Born: Miami, Florida | Notable race: 1960 Italian Grand Prix

The Miami-born legend was the first and only American-born F1 racer to win the Formula One World Championship of Drivers. Describing himself as a ‘peace-loving man’ who doesn’t want to beat anybody, Hill ironically secured three podium finishes and a fourth-place during the Drivers’ Championship in 1959 when he began driving full-time under Ferrari. The following year, he broke the forty-year Grand Prix championship drought in American history when he finished first during the 1960 Italian Grand Prix. His winning the Italian Grand Prix, although glorious, was a bittersweet one when his Ferrari teammate, Wolfgang von Trips, and fourteen spectators died in a crash during the event.


Born: Port Jefferson, New York | Notable race: 1967 Belgian Grand Prix

The top 2 on our list were the most underrated F1 driver. According to Jim Clark’s father’s account during the former’s funeral, Gurney was the only driver whom his two-time world champion son ‘feared the most. He may not have won a single championship race, but the New Yorker cemented its place as one of the finest, uncrowned F1 drivers frequently appearing on lists alongside Moss and Villeneuve. Gurney’s career debuted in 1959, running four races under Ferrari. He also secured podiums for Porsche and Brabham. It is hard to miss Gurney in race events during these years, winning in NASCAR, 24 Hours of Le Mans, and Indy 500 like it’s an ordinary day. He also inspired the trend of champagne-spraying atop the podium, which later became a culture.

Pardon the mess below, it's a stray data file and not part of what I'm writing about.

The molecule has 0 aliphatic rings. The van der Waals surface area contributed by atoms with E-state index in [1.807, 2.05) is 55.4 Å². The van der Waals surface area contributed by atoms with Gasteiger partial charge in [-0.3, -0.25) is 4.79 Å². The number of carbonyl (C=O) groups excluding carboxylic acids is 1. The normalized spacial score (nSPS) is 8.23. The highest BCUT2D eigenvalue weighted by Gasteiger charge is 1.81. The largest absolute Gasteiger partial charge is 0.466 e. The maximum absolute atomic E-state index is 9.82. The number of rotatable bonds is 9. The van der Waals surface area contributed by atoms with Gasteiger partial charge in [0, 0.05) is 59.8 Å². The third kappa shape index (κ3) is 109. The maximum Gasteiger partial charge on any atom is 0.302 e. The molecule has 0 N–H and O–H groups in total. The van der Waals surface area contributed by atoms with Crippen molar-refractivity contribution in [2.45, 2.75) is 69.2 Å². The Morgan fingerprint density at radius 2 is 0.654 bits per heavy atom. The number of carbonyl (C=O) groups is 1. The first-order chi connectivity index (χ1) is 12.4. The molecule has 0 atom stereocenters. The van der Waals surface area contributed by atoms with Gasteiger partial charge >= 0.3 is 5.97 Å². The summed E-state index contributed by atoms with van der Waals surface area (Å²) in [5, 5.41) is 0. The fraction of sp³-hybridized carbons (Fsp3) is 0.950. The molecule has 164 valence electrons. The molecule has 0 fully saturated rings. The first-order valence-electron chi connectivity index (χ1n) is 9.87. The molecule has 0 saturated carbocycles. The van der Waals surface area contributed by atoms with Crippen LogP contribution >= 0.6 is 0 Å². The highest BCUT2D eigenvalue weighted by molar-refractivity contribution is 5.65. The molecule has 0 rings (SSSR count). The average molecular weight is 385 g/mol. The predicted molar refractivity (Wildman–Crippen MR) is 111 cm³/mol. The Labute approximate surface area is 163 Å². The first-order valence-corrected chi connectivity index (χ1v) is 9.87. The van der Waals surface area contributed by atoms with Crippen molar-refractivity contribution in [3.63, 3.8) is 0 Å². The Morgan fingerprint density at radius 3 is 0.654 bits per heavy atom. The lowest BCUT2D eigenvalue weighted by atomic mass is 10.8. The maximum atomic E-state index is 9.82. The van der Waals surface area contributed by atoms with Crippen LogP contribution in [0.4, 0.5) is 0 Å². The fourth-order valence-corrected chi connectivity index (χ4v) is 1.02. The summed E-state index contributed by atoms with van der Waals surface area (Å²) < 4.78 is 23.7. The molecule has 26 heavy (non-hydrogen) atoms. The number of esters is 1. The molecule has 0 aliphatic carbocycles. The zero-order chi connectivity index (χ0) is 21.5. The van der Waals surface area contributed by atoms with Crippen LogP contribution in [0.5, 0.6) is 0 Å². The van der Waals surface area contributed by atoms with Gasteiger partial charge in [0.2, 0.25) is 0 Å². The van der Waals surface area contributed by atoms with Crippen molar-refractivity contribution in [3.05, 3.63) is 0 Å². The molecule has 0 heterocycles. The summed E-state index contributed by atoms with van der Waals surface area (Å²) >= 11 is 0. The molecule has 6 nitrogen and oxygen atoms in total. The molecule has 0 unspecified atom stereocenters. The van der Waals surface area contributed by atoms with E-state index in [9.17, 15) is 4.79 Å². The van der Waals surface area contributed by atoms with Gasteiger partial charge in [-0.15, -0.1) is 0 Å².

Andretti driving his Lotus Type 63 at the 1969 German Grand Prix

Born: Montona, Kingdom of Italy | Notable race: 1978 Formula One World Championship

Mario Andretti was the most successful F1 racer in American history with his 12 Grand Prix wins and one world championship. The Italian-born racer is one of the only three drivers to hold titles in Formula One, IndyCar, World Sportscar Championship, and NASCAR, sharing Gurney and Montoya’s crown. In 1965, Andretti bagged his first-ever championship race at the Hoosier Grand Prix and the Rookie of the Year award after finishing third place in the 1965 Indy 500, subsequently becoming the youngest national champion in series history at the young age of 25 at that time. This was followed by a string of winnings and top-three finishes losing only to opponents by a small margin of points. Four years later, Andretti went on to win nine races, including the 1969 Indy 500 and the season championship. Mario Andretti has a staggering 109 career wins on primary circuits. Throughout his career, his name became synonymous with ‘speed’ in the F1 racing community.